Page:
Health

Firing the Coach Doesn't Make the Team Play Any Better, Study Says

DiscoblogBy Andrew MosemanSep 20, 2008 7:32 PM

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Earlier this week, this blogger's beloved Milwaukee Brewers fired their manager, Ned Yost, with less than a month remaining in a pennant race. It's pretty common in pro sports to cut the coach loose when things go south; it's easier than firing all the players. But a study out of Sweden says that frankly, it doesn't do any good. Leif Arnesson at Mid Sweden University led a team that studied the Swedish Elite Series of hockey all the way back to the 1975/76 season. Sweden's league is another bastion of mid-season coach firing—five were fired last season. But after studying the data, Arnesson says that firing the coach in mid-season has basically no effect: A good team is still a good team, and a bad team is still a bad team.Arnesson says the effect should be the same across all sports, but you'd have a tough time selling that to New York Mets fans, whose team posted a 34-35 record with their old manager this season, and much better since replacing him. Of course, it's possible that the Mets were always a good team, and their talent would've won brought them back into contention no matter what their managerial situation. In any case, if you really want the team to perform better, make sure their circadian rhythms are properly adjusted.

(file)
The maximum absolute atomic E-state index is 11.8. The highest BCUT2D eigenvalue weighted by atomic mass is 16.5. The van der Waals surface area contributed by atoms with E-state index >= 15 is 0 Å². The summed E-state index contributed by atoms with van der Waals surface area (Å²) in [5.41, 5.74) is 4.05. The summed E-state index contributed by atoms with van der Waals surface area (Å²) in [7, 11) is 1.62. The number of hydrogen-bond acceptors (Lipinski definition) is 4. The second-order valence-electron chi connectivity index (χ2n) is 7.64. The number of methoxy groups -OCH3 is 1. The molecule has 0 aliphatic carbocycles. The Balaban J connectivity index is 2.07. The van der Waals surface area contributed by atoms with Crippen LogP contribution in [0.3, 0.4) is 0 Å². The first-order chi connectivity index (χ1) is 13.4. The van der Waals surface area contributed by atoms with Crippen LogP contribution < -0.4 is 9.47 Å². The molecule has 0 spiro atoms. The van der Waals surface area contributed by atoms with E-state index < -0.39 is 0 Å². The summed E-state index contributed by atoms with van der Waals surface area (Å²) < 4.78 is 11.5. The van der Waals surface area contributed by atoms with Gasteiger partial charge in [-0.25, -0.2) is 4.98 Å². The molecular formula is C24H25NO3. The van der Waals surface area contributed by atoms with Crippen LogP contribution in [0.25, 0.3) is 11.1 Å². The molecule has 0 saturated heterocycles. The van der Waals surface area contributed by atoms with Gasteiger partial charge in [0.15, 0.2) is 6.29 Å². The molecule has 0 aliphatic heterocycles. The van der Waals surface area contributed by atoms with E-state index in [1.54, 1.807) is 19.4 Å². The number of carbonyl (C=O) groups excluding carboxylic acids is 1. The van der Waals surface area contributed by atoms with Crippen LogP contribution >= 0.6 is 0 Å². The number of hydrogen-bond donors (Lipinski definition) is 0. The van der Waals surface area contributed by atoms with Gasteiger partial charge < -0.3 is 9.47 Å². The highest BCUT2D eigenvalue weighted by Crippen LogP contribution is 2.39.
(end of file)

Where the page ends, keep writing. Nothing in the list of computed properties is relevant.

Image: flickr/Matt McGee

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